Do you know the guy who has “made it” and has expressed concerns about women only wanting him for his money? And have you witnessed that very same guy with those significant concerns roll up to the front of the club in his Bentley or make a scene about getting into VIP and ordering bottle service or wearing flashy Rolex watch and other ostentatious jewelry? Indeed, it’s a paradox that never ceases to amaze me.
A guy I dated in the past, who was wealthy by his own standards (read: doing better than folks he grew up with in Queens), expressed this similar sentiment of being scared of golddiggers. My first thought was, how would you fear a woman being attracted only to your money? I feel that everyone has the ability to comprehend whether someone is attracted to them for the right reasons or the wrong reasons. It doesn’t take a high level of complex emotional capabilities to gauge if someone is with you for your looks, money, or stability as opposed to you as a whole. So why all these fears from some men with money?
Many of these men who exhibit these “fears” also tend to make it clear that they do have money, thereby attracting those women who they are supposedly trying to avoid. It’s obviously an insecurity thing. If you are popping bottles in the VIP section of a hot club with your Rolex on, you want folks to give you respect based on your financial status. The exhibition serves to play up what they see as their best asset and what sets them apart in the marketplace. In my opinion, a man who both fears a woman using him for his money and makes a point of conveying his wealth, is a man who lacks confidence in his character. Why else would he focus on the materialistic, if not to overshadow what he sees as the shortcomings of his whole self?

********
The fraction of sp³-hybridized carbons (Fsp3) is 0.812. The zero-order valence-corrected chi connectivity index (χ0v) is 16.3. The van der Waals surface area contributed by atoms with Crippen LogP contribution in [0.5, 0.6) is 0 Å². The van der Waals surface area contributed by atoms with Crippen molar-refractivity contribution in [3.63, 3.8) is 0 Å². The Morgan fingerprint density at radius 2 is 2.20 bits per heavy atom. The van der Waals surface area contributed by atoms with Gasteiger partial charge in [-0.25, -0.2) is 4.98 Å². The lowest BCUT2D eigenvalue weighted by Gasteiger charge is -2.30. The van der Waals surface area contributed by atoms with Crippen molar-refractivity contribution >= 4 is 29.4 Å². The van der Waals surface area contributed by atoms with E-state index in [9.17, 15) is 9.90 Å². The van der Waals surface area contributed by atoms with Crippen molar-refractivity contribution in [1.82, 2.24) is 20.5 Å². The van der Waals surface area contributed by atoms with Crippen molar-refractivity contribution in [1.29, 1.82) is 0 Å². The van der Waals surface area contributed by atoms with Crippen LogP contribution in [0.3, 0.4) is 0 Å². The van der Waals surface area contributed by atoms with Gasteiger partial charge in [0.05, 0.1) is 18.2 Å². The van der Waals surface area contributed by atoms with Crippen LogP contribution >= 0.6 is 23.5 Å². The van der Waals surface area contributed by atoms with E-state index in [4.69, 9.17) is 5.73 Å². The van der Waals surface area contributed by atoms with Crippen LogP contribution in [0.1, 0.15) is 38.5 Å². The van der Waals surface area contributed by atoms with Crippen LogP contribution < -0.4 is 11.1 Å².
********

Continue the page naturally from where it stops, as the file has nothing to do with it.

Of course there are other types of men with money; those who don’t care to make a show about it and those who absolutely have no fears of attracting gold diggers since they’re looking for trophy wives (that’s an even, superficial exchange in my book). It’s not fair for men, like the one I dated and later befriended, to talk about fears of being used when they’re placing themselves in a position to being used. I told him if he really has that unfounded fear, he should make a point of not relying heavily on showing off so that he can attract a woman for who he really is. But of course, he wasn’t hearing that and just wrote it off as me not understanding his unique plight. I’m certain that he’ll end up in the exact relationship that he “feared,” because he’s too ashamed to really admit that he’s really that guy who wants to live the life of a rap celebrity, complete with the facade of a music video life and music video wife.
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